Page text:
It’s easy to compare Simon Stephens’ new play Morning Sun with Edward Albee’s Three Tall Women. Both plays take a panoramic view of one woman’s life, told through three women at different ages. Albee’s play splinters the same older woman into three versions of herself, while Stephens’ play focuses on the middle-aged woman in the center and extrapolates out, also showing her mother and daughter. The three actors then play every other character that figures into the narrative, while Albee keeps it contained to the three characters in the room. Albee’s play is based in conversation, while Stephens takes a more declarative approach, having the characters describe life events to each other like they are narrating a second-person novel. In MTC’s premiere production of Morning Sun, Lila Neugebauer’s gentle and well-paced staging keeps this narration from taxing patience, but the play does not ignite much of a spark.
Stephens’ play tracks Charley McBride (Edie Falco) from pre-conception to death. Her mother, Claudette (Blair Brown), moves to New York, falls in love, and gives birth to Charley. They live in a walk-up apartment in the West Village that becomes a contentious point between Charley and a boyfriend later in the play. Charley eventually gives birth to Tessa (Marin Ireland) and Tessa grows up, and devotes her life to a career she feels neutral about, at best. The play drops pins all over New York as these three women navigate their lives, sometimes actually naming the street address where things take place.
The play is insistent that there is nothing particularly extraordinary about these three women. They’re all just trying to make it through, holding down menial jobs, dating men who are sometimes great, sometimes awful, and finding a modicum of contentment. Entire lives transpire in the play, but it can also be said that nothing actually happens. There are moments of tension (Claudette castigates Charley for poor parenting and tells her granddaughter she won’t amount to much), but they register as slight blips. The play is unconcerned with the kind of bombastic events in other family-centered works. But Stephens uses the ordinariness to look at mental health and coping mechanisms: Claudette is a suppressor, Charley self-medicates with alcohol, Tessa confronts it. Depression runs rampant under the surface of this play, but until the third generation, they do not have the means to address it. Even when Tessa eventually tells her mother that she’s unhappy, Charley does not have the language to help her. If the way we deal with our own mental well-being is the point of the play, I wish it had been slightly more focused in that direction.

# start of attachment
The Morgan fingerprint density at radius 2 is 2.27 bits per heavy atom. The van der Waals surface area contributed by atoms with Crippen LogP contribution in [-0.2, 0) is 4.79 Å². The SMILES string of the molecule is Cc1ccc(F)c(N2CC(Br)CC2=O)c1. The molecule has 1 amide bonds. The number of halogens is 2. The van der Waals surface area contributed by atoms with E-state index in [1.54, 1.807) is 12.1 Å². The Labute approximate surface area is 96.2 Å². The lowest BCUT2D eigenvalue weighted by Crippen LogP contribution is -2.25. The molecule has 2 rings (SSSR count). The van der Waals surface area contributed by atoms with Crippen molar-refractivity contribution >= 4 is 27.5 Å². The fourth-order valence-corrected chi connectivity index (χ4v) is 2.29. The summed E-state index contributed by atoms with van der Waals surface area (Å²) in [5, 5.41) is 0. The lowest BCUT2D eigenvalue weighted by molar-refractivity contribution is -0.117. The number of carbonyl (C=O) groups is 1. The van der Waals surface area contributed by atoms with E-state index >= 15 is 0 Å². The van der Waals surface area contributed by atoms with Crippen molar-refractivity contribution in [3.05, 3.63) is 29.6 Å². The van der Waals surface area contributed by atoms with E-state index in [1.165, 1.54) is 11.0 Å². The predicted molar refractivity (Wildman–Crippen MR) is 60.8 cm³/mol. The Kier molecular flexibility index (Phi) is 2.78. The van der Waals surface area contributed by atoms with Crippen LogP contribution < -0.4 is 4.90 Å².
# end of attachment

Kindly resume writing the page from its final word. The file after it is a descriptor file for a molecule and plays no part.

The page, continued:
The play takes its title from an Edward Hopper painting and the physical production follows suit with the kind of austere spareness found in Hopper’s work. Stephens calls for “A liminal space. / Defined more by light and sound than by objects.” The scenic design collective dots has fashioned a space that feels like a church basement, with carpeted floors, a low ceiling, and small windows high up that let in a tiny amount of light. I still find myself considering what the space represented, even more than a day later. I’m not sure I have an answer. Lighting designer Lap Chi Chu plays with shadow and color. Overhead lighting is subtly augmented and slivers of “natural” light come peeking through the windows, transforming the gray/beige space several times over. Lee Kinney and Daniel Kluger’s sound design allows some of New York City to penetrate the bunker-like walls, filtered not only by concrete, but also by memory.
The trio of actresses are all extraordinary in their parts. Brown and Ireland are two of the greatest stage actresses working, and although Falco is better known for her television work, she has an uncanny stage presence and her performance is lived-in and incredibly natural. Falco has a monologue towards the end of the play that is bone-chilling and one of few moments where the play achieves something dramatically exciting. These three women, Neugebauer, and Stephens know how to tell a story and this one is a bold experiment with form. As well-made as it is, though, its focus on the ordinary holds it back. But maybe that’s the point. Not everybody’s life is thrilling.